French philosopher Blaise Pascal said:

All of humanity’s problems stem from man’s inability to sit in a quiet room alone.

How hard is it to sit alone in an empty room with absolutely nothing to do for 15 minutes? No distractions. No cellphone. No magazines. No window to gaze out of. It couldn’t be that hard, right?

According to the results of a recent study, participants found being alone with their thoughts surprisingly challenging. In fact, some found it so difficult that they resorted to giving themselves electric shocks to interrupt the boredom. Before the alone time began, the researchers administered a brief electric shock to demonstrate what it would feel like. Most participants described it as unpleasant. Some even said that they would pay money not to be shocked again.

That changed once the experiment was underway. In the 15 minutes of solitude, 67% of the men and 25% of the women zapped themselves. Even the researchers were shocked by the shocks. “I’m still just puzzled by that,” commented one.

It is tempting to blame the overuse of devices to provide non-stop entertainment and distraction. Interestingly, however, difficulty being alone was unrelated to age or use of technology. A grandmother was as miserable as a college freshman when forced to entertain herself.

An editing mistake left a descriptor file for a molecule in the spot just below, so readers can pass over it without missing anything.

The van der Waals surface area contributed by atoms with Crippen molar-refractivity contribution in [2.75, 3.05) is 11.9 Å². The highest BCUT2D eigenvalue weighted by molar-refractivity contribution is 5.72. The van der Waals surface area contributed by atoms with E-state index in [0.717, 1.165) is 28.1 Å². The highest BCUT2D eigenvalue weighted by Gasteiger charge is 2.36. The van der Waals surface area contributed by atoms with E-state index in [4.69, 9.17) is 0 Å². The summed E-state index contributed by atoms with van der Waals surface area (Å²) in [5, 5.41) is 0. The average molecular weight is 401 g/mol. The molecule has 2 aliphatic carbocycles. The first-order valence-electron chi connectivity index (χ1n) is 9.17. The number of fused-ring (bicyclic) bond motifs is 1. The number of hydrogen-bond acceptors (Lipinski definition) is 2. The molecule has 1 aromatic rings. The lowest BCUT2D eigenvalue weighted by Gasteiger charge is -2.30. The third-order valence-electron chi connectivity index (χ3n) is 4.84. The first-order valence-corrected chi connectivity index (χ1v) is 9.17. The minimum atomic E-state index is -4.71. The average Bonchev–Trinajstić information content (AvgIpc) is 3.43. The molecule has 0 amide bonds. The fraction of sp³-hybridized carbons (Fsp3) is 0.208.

Perhaps the best explanation for this “shocking” behavior is the “scanner hypothesis” which posits that mammals have evolved to monitor their environment for change and to scan for danger and opportunities. As the lead researcher describes:

It would be a little odd to see a chimpanzee posed like Rodin’s thinker for extended periods of time.

In other words, there may be an evolutionary explanation for being hyper-vigilant and feeling restless when left alone with one’s thoughts. Forcing oneself to focus internally may feel uncomfortable and unnatural.

That said, there is also an advantage to being alone with one’s thoughts. In fact, studies show that solitude is crucial for the development of the self. As highlighted in a study entitled, Solitude: An Exploration of Benefits of Being Alone, solitude is associated with freedom, creativity, intimacy, and spirituality.

Spending time alone means growing spiritually, discovering your identity without outside distractions, having the freedom to do what you want without needing to cater to other people’s wants and thriving creatively.

Meditation and other relaxation techniques are useful ways to make downtime more tolerable and also productive. By gaining control over our thoughts, the little annoyances like traffic jams and waiting rooms become less stressful and the big questions become less daunting.